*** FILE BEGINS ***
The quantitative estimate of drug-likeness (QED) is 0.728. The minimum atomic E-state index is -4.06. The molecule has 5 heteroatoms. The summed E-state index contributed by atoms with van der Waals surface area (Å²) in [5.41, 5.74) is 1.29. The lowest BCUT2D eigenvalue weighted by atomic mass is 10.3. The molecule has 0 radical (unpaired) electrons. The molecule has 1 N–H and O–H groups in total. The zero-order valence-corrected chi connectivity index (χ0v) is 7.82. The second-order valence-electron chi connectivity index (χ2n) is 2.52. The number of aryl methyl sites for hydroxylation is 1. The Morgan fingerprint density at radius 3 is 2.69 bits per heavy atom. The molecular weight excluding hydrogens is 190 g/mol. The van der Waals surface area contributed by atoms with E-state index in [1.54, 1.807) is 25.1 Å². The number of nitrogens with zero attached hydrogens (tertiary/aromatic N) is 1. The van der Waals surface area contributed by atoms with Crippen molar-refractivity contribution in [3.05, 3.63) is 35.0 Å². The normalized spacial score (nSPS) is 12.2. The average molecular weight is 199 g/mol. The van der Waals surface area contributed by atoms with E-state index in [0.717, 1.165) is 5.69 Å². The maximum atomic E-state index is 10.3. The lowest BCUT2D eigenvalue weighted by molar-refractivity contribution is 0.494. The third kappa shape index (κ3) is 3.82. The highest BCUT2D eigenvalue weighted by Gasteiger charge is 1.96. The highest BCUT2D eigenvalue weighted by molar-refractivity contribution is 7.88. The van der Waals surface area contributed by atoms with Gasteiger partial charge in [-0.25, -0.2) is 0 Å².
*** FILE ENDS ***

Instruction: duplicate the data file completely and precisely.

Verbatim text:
The quantitative estimate of drug-likeness (QED) is 0.728. The minimum atomic E-state index is -4.06. The molecule has 5 heteroatoms. The summed E-state index contributed by atoms with van der Waals surface area (Å²) in [5.41, 5.74) is 1.29. The lowest BCUT2D eigenvalue weighted by atomic mass is 10.3. The molecule has 0 radical (unpaired) electrons. The molecule has 1 N–H and O–H groups in total. The zero-order valence-corrected chi connectivity index (χ0v) is 7.82. The second-order valence-electron chi connectivity index (χ2n) is 2.52. The number of aryl methyl sites for hydroxylation is 1. The Morgan fingerprint density at radius 3 is 2.69 bits per heavy atom. The molecular weight excluding hydrogens is 190 g/mol. The van der Waals surface area contributed by atoms with E-state index in [1.54, 1.807) is 25.1 Å². The number of nitrogens with zero attached hydrogens (tertiary/aromatic N) is 1. The van der Waals surface area contributed by atoms with Crippen molar-refractivity contribution in [3.05, 3.63) is 35.0 Å². The normalized spacial score (nSPS) is 12.2. The average molecular weight is 199 g/mol. The van der Waals surface area contributed by atoms with E-state index in [0.717, 1.165) is 5.69 Å². The maximum atomic E-state index is 10.3. The lowest BCUT2D eigenvalue weighted by molar-refractivity contribution is 0.494. The third kappa shape index (κ3) is 3.82. The highest BCUT2D eigenvalue weighted by Gasteiger charge is 1.96. The highest BCUT2D eigenvalue weighted by molar-refractivity contribution is 7.88. The van der Waals surface area contributed by atoms with Gasteiger partial charge in [-0.25, -0.2) is 0 Å².